The unfinished Harmon tower at CityCenter is virtually unrepairable and could collapse in a "code-level" earthquake, according to a structural engineer hired by MGM Resorts International who examined the 27-story building.
In the report, members of Weidlinger Associates of Marina Del Rey, Calif., said they ran several tests on the building and found missing or misplaced reinforcing steel in columns, beams, shear walls and transfer walls throughout the tower below the 21st floor.
"The construction defects in the tower observed to date are so pervasive and varied in character that it is not possible to quickly implement a temporary or permanent repair to remediate the defects, or even determine whether such repairs can be performed," Chuckwuma Ekwueme, an associate principal with Weidlinger told CityCenter Vice President of Facility Operations William Ham in a letter dated Monday.
A "code-level earthquake" is based on the probability of an earthquake strong enough to damage structures occurring once every 500 years. The rating varies by region, depending on several factors including fault lines and soil conditions.
In the letter, Ekwueme said that if a code-level earthquake were to take place, "it is likely that critical structural members in the tower will fail and become incapable of supporting gravity loads, leading to a partial or complete collapse of the tower."
The Harmon, part of the $8.5 billion CityCenter, was originally designed by the firm of famed British architect Lord Norman Foster as a 47-story hotel and condominium tower.
In 2008, building inspectors found structural work on the Harmon did not match plans submitted to Clark County. The construction issues involved improperly placed steel reinforcing bar, commonly known as rebar.
In January 2009, MGM Resorts scrapped the planned 200 condominium units for the upper floors and stopped the tower at 27 stories, focusing on the Harmon having just 400 hotel rooms. Company officials said at the time they would delay finishing the tower and wait until 2010 to decide what to do next.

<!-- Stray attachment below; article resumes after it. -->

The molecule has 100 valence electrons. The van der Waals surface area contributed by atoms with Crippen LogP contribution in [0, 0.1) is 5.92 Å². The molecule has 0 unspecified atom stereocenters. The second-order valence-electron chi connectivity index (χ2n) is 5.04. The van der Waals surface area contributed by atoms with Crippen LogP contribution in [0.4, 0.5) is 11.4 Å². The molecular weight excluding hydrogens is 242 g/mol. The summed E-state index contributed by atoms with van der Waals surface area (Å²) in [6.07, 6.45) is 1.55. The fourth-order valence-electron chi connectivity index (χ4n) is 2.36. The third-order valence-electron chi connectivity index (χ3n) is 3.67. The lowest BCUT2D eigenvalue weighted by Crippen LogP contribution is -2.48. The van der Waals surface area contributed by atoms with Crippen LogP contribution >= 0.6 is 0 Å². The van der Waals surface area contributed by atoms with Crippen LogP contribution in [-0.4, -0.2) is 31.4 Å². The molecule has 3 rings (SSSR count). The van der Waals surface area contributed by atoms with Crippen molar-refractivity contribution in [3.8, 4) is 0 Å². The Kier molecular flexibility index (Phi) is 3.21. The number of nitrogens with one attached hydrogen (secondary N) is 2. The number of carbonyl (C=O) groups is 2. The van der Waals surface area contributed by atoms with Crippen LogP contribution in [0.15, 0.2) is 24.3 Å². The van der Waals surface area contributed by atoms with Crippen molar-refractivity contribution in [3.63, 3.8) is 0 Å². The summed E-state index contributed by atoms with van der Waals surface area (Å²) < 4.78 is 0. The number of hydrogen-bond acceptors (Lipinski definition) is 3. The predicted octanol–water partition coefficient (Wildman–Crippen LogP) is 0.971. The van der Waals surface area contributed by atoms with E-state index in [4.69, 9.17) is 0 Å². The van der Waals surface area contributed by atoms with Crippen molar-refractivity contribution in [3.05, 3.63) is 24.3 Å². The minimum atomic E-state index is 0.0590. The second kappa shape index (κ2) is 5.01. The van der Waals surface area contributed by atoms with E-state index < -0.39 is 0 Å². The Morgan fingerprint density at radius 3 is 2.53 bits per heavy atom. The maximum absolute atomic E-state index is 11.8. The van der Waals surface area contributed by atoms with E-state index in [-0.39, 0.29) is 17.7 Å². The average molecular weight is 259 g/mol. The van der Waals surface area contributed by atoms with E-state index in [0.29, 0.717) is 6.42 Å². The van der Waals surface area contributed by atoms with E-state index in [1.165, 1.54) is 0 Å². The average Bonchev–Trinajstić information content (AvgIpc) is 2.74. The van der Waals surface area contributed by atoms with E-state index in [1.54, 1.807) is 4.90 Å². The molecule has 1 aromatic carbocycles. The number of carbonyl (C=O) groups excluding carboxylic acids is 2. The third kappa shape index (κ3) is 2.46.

CityCenter, which includes the Aria hotel-casino, the nongaming Vdara and Mandarin Oriental hotels, the all-residential Veer Towers, and the Crystals retail, dining and entertainment mall, opened in December 2009.
The Harmon's construction defect issues became the focal point of a lawsuit between MGM Resorts and Perini Building Co. that was filed last year in Clark County District Court. Clark County Building officials halted any construction to be done to the Harmon.
In April, the building division asked CityCenter, which is jointly owned by MGM Resorts and Dubai World, to analyze the Harmon tower and podium after its own consultant, Walter P. Moore Structural Engineers, concluded "the structure suffered from certain vulnerabilities."
In a letter to Ham, Clark County Building Official Ron Lynn said the Harmon needed to be further analyzed, "to minimize further risks to life safety, Las Vegas Boulevard, and adjacent habitable structures."
Members of Weidlinger said it would take at least "12 to 14 months" to conduct a study that would determine "how to remediate the tower or whether repairs are possible, even in its current unoccupied condition."
MGM Resorts spokesman Gordon Absher said CityCenter officials forwarded the report by Weidlinger to Clark County and will await direction from the county as to what the next steps are with the Harmon.
"The analysis from the engineering consultant confirms the pervasiveness and severity of the defective construction work at Harmon," Absher said. "We've turned over the information to the county and are awaiting direction as to the next steps."
In an emailed statement, Lynn said he directed that the report be prepared after previous concerns about the building were raised.
"I just received the report and will take time to review and analyze its contents before deciding upon a course of action," Lynn said.
Attempts to reach Perini for comment Monday were unsuccessful.
The litigation between CityCenter and Perini is on hold pending the outcome of a hearing that was held May 3 in front of the Nevada Supreme Court concerning technicalities with the case. A district judge stayed the lawsuit last year.
Meanwhile, MGM Resorts officials said the company settled claims with all but seven of the 220 first-tier subcontractors that hadn't been paid once Perini and CityCenter became involved in the legal skirmish.
MGM Resorts took over settling payment matters with the subcontractors, paying $3.95 billion for work on CityCenter. MGM Resorts officials have said they paid 99 percent of what had been billed by subcontractors.
Of the seven subcontractors that haven't been paid, two are owned by Perini, three are directly involved in the Harmon litigation and two have litigation ongoing with Perini.
The Harmon was to be run as a nongaming hotel by The Light Group, a restaurant and nightclub operator. The Harmon would also feature MR CHOW, a branch of the popular Los Angeles restaurant owned by Michael Chow.
But with the building the focus of litigation, construction was halted on the interior. The outside of the building is blue glass which surrounds what is essentially an empty shell.
Contact reporter Howard Stutz at firstname.lastname@example.org or 702-477-3871. Follow @howardstutz on Twitter.